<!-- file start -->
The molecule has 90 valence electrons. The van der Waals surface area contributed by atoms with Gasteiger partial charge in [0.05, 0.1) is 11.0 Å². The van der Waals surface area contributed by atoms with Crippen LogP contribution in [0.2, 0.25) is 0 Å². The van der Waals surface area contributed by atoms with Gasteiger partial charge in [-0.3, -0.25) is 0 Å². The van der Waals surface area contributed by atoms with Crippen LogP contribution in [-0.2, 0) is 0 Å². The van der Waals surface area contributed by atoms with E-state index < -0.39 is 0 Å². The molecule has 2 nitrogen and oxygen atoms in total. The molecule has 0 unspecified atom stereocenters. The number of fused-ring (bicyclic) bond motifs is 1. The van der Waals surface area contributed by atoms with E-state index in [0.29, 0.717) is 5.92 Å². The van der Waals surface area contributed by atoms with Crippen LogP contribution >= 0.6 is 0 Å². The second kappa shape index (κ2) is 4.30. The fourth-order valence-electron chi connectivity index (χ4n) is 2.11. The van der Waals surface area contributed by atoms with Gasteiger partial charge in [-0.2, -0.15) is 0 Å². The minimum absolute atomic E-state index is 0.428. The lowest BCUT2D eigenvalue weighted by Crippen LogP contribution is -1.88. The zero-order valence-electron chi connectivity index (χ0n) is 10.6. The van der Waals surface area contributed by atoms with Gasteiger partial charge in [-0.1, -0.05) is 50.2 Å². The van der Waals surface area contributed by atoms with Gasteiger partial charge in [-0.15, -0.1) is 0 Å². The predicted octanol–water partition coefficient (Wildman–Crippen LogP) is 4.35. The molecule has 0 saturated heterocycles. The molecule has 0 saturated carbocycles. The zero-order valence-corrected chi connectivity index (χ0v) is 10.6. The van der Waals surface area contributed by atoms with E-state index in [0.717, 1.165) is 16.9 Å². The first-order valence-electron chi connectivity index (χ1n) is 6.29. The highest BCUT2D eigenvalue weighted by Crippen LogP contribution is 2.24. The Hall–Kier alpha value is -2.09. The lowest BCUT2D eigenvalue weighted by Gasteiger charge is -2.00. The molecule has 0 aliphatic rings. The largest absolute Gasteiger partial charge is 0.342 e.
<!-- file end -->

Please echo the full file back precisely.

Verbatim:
The molecule has 90 valence electrons. The van der Waals surface area contributed by atoms with Gasteiger partial charge in [0.05, 0.1) is 11.0 Å². The van der Waals surface area contributed by atoms with Crippen LogP contribution in [0.2, 0.25) is 0 Å². The van der Waals surface area contributed by atoms with Gasteiger partial charge in [-0.3, -0.25) is 0 Å². The van der Waals surface area contributed by atoms with Crippen LogP contribution in [-0.2, 0) is 0 Å². The van der Waals surface area contributed by atoms with E-state index < -0.39 is 0 Å². The molecule has 2 nitrogen and oxygen atoms in total. The molecule has 0 unspecified atom stereocenters. The number of fused-ring (bicyclic) bond motifs is 1. The van der Waals surface area contributed by atoms with E-state index in [0.29, 0.717) is 5.92 Å². The van der Waals surface area contributed by atoms with Crippen LogP contribution >= 0.6 is 0 Å². The second kappa shape index (κ2) is 4.30. The fourth-order valence-electron chi connectivity index (χ4n) is 2.11. The van der Waals surface area contributed by atoms with Gasteiger partial charge in [-0.2, -0.15) is 0 Å². The minimum absolute atomic E-state index is 0.428. The lowest BCUT2D eigenvalue weighted by Crippen LogP contribution is -1.88. The zero-order valence-electron chi connectivity index (χ0n) is 10.6. The van der Waals surface area contributed by atoms with Gasteiger partial charge in [-0.1, -0.05) is 50.2 Å². The van der Waals surface area contributed by atoms with Gasteiger partial charge in [-0.15, -0.1) is 0 Å². The predicted octanol–water partition coefficient (Wildman–Crippen LogP) is 4.35. The molecule has 0 saturated heterocycles. The molecule has 0 saturated carbocycles. The zero-order valence-corrected chi connectivity index (χ0v) is 10.6. The van der Waals surface area contributed by atoms with E-state index in [0.717, 1.165) is 16.9 Å². The first-order valence-electron chi connectivity index (χ1n) is 6.29. The highest BCUT2D eigenvalue weighted by Crippen LogP contribution is 2.24. The Hall–Kier alpha value is -2.09. The lowest BCUT2D eigenvalue weighted by Gasteiger charge is -2.00. The molecule has 0 aliphatic rings. The largest absolute Gasteiger partial charge is 0.342 e.